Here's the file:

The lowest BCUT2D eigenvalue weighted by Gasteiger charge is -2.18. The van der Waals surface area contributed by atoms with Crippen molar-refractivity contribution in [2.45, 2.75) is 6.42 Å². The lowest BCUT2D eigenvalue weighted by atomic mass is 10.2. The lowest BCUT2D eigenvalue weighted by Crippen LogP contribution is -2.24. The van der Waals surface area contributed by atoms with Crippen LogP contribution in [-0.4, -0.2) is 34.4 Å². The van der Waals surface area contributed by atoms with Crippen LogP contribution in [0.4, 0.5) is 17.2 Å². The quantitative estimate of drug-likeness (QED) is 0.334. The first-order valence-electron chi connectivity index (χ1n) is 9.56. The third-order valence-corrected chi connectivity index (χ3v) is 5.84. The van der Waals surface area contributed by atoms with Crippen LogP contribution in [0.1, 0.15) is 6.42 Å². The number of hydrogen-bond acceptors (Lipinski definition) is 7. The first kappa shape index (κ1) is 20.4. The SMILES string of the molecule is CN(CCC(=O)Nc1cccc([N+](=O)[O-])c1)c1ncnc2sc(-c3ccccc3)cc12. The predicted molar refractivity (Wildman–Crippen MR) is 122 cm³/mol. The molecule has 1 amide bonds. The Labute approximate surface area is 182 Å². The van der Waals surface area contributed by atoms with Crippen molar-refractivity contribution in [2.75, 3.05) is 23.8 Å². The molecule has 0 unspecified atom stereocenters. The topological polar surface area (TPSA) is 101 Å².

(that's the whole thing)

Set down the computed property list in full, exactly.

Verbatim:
The lowest BCUT2D eigenvalue weighted by Gasteiger charge is -2.18. The van der Waals surface area contributed by atoms with Crippen molar-refractivity contribution in [2.45, 2.75) is 6.42 Å². The lowest BCUT2D eigenvalue weighted by atomic mass is 10.2. The lowest BCUT2D eigenvalue weighted by Crippen LogP contribution is -2.24. The van der Waals surface area contributed by atoms with Crippen LogP contribution in [-0.4, -0.2) is 34.4 Å². The van der Waals surface area contributed by atoms with Crippen LogP contribution in [0.4, 0.5) is 17.2 Å². The quantitative estimate of drug-likeness (QED) is 0.334. The first-order valence-electron chi connectivity index (χ1n) is 9.56. The third-order valence-corrected chi connectivity index (χ3v) is 5.84. The van der Waals surface area contributed by atoms with Crippen LogP contribution in [0.1, 0.15) is 6.42 Å². The number of hydrogen-bond acceptors (Lipinski definition) is 7. The first kappa shape index (κ1) is 20.4. The SMILES string of the molecule is CN(CCC(=O)Nc1cccc([N+](=O)[O-])c1)c1ncnc2sc(-c3ccccc3)cc12. The predicted molar refractivity (Wildman–Crippen MR) is 122 cm³/mol. The molecule has 1 amide bonds. The Labute approximate surface area is 182 Å². The van der Waals surface area contributed by atoms with Crippen molar-refractivity contribution in [2.75, 3.05) is 23.8 Å². The molecule has 0 unspecified atom stereocenters. The topological polar surface area (TPSA) is 101 Å².